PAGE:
Making Provider Choices in Managed Care
How to make the wise choice in a primary care physician.
Under managed care, a primary care provider (PCP) wields considerable power.
He or she is the gatekeeper who holds the keys to the specialized medical care
you may need. Above this doctor, though, is the managed care plan itself -- the
PCP's gatekeeper. The average consumers may think their most important health
care choice is picking the right PCP. But other factors, including the plan you
choose, have just as great an effect on your health care.
Choosing a PCP
Bob Blendon, PhD, professor of health studies at the Harvard School of
Public Health, believes consumers today select their PCPs the same way they've
always chosen doctors: Personal experience, a recommendation from a friend or
coworker, or how convenient the doctor's office and hours are.
This approach is sound, according to the American Medical Association, which
suggests similar criteria in its consumer publication, "Choosing a
Doctor." The AMA also recommends selecting a PCP who shares your values
about medical care, and interviewing the doctor before you make a final
Yet although advice like the AMA's is a common-sense approach to the
selection process, Blendon thinks it may give a false sense of security.
"It's not clear to me that people know the power of their primary care
provider, let alone the limitations their plans may have. People are
confused," he says.
Blendon thinks consumers should redirect their attention to the plan itself,
not necessarily the doctors who participate in the plan. "What matters more
is how restrictive the plan is about seeing specialists, what kind of
limitations are placed on prescriptions, and what incentives are paid to the
doctors to keep costs down."
To complicate the choice, any particular doctor probably appears on the PCP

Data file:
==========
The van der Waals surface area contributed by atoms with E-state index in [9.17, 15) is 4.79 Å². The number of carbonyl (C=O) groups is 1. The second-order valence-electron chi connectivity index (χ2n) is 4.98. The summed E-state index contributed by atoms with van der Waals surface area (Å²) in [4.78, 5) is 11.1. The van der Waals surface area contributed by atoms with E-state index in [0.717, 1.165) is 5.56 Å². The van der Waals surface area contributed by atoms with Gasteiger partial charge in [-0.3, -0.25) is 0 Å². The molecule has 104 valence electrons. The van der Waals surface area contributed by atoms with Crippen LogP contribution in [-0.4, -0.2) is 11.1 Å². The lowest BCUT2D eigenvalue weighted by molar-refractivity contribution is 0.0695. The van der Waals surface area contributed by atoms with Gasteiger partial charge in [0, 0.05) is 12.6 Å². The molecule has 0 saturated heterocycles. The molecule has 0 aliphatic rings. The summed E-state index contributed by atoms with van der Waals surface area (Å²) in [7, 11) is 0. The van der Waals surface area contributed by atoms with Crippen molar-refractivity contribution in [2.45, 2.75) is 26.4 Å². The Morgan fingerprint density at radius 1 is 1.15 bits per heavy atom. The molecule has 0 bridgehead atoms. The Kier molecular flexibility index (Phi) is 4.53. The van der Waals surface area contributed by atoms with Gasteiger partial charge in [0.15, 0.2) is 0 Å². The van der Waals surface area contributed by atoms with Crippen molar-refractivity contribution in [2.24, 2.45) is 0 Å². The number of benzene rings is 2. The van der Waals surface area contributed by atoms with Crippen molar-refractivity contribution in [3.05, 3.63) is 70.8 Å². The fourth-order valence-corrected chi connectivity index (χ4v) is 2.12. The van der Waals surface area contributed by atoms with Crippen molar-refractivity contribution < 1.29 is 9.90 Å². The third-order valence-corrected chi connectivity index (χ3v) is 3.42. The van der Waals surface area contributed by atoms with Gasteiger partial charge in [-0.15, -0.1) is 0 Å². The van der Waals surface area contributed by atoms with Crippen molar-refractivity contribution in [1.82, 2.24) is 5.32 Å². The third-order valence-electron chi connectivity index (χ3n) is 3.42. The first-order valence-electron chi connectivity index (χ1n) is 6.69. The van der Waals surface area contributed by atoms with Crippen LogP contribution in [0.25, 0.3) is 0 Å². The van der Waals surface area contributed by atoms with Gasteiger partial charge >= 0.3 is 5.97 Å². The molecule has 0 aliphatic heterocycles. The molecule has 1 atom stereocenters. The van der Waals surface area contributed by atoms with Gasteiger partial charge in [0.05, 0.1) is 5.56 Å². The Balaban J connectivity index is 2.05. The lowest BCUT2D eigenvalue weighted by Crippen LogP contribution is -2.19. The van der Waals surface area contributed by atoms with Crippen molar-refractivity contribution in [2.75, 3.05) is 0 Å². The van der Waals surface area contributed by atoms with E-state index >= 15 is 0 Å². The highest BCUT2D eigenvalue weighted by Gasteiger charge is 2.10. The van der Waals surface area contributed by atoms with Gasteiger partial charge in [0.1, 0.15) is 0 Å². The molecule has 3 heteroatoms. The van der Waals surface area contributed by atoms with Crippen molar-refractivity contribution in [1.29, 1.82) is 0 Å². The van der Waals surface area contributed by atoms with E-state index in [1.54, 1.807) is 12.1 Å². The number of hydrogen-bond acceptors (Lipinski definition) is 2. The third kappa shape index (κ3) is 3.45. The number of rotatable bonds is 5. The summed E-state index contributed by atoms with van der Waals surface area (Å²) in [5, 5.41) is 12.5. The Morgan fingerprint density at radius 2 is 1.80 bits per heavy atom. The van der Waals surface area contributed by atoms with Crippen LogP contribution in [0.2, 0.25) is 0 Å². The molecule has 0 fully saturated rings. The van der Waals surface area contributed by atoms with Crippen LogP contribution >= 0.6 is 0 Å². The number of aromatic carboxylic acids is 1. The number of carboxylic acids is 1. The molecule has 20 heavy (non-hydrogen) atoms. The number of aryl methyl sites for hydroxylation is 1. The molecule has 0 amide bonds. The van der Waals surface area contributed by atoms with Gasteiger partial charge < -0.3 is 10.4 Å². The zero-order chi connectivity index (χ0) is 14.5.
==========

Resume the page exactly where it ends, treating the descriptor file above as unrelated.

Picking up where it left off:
lists of several different plans at once. Due to the multiple listings,
explains Blendon, physicians can become confused trying to distinguish between
plans. For instance, one plan may have more restrictions about medical testing,
which may lead to your undergoing tests that your plan won't cover.
The Government's Role
State legislatures and the federal government have both been trying to
regulate certain areas of health access. This is especially true where patient
choice is involved.
"Normally people don't want the government to be involved unless they
don't trust the health care system," says Les Zendle, MD, associate medical
director of Kaiser-Permanente in Southern California. "This is most often
the case for patients who have chronic diseases or special medical
The public's mistrust has lead to legislation in several states that allows
a consumer to select a medical specialist to serve as a PCP, says Molly
Stauffer, senior policy specialist with the National Conference of State
Legislatures (NCSL). In a study of medical access released in October of 1999,
NCSL reported that 18 states and the District of Columbia now require managed
care plans to allow a woman the option of choosing an obstetrician-gynecologist
as her PCP. A number of other states also allow a woman direct access to an
ob-gyn without first getting approval from her PCP.
Blendon believes the trend of specialized access may expand. For example,
laws may be put into place that let parents select a pediatrician PCP for
children. "In general, the managed care companies that grow the fastest
tend to be the ones that offer the most choice," he says.